a. North Korea now has the bomb.

b. All the pepsi, water, and milk in our last two barge containers may already be frozen solid.

c. I have to be at work in 15 minutes to finish counting all the general merchandise (anything that isn't food) in the store.

d. The boss and his wife are coming over for Thanksgiving dinner and our carpet is polka-dotted with pee-stains from the dog (who I swear is now housebroken).

Happy Thanksgiving!

Sunday, October 01, 2006

Nicole's Sprained Ankle

It has been far too long since I have posted. I think I've had writer's block since my fishing trip to Great Bear Lake. Recording the story is too monumental a task, but expect an abridged version soon.

Last Sunday, Nicole, Macky and I set out for our weekly walk. When I brought Macky home, I invisioned taking her for a walk every night. At that time, I was getting off work around seven, and the puppy could barely walk across the room without falling asleep. Now Nicole takes her for a walk every night. I'm the one who can't walk across the room without falling asleep. Sunday is about the only day I get to take her out for a walk

The Northern Store's property, once the property of the Hudson's Bay Company since God knows when, is at the top of a hill looking out over the river. There is a steep bank with a well worn path that runs down to the road. We usually run down this path to get to the beach. Only last Sunday, as Nicole was going down the hill, she rolled her ankle at the bottom.

It was clear within a few mninutes that she had sprained her anke. I got her shoe off and we sood there by the side of the road debating what to do. I was going to get the truck when someone passed by and offered us a lift.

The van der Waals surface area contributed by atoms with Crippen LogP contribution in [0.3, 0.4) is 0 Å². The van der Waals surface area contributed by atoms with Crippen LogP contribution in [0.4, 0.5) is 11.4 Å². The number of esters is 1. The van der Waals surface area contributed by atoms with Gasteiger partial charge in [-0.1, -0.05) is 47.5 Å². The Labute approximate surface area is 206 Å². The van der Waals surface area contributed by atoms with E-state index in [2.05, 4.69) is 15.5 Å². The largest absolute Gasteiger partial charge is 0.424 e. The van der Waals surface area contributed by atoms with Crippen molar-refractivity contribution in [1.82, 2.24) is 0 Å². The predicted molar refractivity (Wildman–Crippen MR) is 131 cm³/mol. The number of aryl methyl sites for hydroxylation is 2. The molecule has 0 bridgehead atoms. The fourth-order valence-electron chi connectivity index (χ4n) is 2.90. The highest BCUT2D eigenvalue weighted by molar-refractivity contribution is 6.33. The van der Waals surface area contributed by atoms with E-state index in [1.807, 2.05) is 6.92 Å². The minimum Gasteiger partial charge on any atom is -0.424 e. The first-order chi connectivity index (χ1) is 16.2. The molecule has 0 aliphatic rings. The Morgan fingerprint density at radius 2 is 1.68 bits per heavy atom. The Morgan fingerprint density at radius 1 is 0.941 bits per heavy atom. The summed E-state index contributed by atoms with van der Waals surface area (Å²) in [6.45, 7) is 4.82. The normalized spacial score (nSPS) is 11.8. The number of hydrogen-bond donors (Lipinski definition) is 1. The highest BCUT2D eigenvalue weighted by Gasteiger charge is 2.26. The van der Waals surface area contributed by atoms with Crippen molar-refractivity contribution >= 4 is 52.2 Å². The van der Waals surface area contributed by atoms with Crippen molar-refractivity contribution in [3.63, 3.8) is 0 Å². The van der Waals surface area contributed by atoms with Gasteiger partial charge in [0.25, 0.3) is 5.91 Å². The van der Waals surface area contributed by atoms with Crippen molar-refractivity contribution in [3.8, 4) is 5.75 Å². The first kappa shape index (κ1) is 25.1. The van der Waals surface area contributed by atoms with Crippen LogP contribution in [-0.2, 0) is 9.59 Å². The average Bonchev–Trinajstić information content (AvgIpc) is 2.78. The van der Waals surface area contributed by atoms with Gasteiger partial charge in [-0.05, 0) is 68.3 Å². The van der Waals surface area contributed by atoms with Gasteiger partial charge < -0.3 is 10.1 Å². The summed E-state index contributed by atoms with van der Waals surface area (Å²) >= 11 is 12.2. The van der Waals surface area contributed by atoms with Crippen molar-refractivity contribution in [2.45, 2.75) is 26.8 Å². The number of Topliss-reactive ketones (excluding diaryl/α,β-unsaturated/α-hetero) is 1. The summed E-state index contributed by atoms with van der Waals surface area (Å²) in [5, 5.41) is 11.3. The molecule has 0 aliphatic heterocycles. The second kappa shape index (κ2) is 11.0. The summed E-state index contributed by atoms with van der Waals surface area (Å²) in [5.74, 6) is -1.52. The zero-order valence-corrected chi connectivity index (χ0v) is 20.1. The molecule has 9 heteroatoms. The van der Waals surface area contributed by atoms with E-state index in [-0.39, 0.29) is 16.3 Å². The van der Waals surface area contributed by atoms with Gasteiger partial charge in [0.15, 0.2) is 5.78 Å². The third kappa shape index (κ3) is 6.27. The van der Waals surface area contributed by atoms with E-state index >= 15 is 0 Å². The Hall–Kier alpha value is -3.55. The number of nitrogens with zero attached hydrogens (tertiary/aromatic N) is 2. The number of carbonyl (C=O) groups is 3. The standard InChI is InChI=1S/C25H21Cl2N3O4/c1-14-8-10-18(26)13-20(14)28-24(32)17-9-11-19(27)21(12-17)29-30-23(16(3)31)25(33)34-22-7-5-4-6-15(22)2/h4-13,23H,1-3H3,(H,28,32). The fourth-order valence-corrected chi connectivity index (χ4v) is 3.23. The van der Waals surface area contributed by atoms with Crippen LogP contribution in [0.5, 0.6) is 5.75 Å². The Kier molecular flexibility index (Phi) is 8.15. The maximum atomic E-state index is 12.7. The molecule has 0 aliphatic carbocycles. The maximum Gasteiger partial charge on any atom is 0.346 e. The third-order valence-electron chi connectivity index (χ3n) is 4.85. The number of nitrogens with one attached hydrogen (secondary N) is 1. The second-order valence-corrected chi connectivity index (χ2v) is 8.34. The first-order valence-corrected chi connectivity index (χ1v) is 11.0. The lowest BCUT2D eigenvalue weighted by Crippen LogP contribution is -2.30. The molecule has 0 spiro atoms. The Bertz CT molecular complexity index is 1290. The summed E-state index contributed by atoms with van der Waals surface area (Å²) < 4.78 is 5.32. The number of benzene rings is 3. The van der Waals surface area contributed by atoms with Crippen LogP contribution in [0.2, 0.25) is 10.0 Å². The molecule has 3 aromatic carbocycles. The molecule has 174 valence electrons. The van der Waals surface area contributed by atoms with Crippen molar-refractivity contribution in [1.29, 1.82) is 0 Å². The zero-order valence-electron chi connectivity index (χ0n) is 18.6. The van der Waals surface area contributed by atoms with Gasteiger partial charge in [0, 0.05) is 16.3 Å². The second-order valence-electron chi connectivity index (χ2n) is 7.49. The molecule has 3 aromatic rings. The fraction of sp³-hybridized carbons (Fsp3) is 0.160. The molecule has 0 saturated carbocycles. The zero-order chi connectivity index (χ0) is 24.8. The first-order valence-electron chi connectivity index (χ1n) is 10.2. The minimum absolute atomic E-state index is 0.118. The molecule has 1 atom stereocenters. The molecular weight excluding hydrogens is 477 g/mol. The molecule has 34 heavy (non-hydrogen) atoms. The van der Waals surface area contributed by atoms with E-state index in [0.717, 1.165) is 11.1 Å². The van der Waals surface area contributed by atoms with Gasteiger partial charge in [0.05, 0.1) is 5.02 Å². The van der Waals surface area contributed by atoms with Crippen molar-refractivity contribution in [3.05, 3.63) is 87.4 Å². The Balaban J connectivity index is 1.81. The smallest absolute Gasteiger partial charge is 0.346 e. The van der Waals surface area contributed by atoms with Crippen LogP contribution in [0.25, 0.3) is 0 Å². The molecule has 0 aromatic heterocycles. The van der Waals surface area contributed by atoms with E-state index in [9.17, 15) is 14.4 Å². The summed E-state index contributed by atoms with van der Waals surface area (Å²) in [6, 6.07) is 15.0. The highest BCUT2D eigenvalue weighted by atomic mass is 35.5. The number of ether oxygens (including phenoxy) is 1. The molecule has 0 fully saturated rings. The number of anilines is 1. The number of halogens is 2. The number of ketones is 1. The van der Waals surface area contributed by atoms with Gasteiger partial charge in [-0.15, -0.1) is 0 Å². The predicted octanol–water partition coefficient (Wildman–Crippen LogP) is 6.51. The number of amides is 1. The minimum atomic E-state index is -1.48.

We didn't get to the health center until the next morning. We could have gone and got the nurses to look at it, but there wasn't much they could do anyway. Monday morning they took a few x-rays (which didn't turn out), gave Nicole some crutches and something to wrap her ankle with, and sent her home. Now, a week later, she can still barely get around. A nasty green coloured bruise is forming on her still-swolen ankle. There is no word from Yellowknife on the second set of x-rays taken on Wednesday.

The nurses have been good. They said if there was a problem, someone from Yellowknife would have contacted them immediately. Unfortunately, a sprained ankle is worse than a break or a fracture. It takes longer to heal, and because there is no cast, it is easier to bump or reinjure the ankle.

So the house is a state right now. I've been doing my best to get meals and keep things clean, but it isn't easy. Mackey finally chewed into the stuffing of her favorite toy: a stuffed bone with a smiley face I have dubbed "boner." So right now there's a sink full of dirty dishes, and the living room floor is covered with balls of fluff.

Work isn't much better. The new guy the company sent to work with us quit after a month, and the part-time produce guy is off work for a month because of surgery to his wrist. But life goes on. We're plodding along, and still meeting all our budgeted sales figures. I have to go over for a few minutes today to get the freezers ready for Thanksgiving turkeys. MMMMMM. Turkeys.

But it's all worth it becuase tomorrow I'm ready to pay off my line of credit in one fell swoop, and possibly a large chunk of my student loan as well. Once we're out of debt, we can tell the whole world to kiss our aaa....ankles.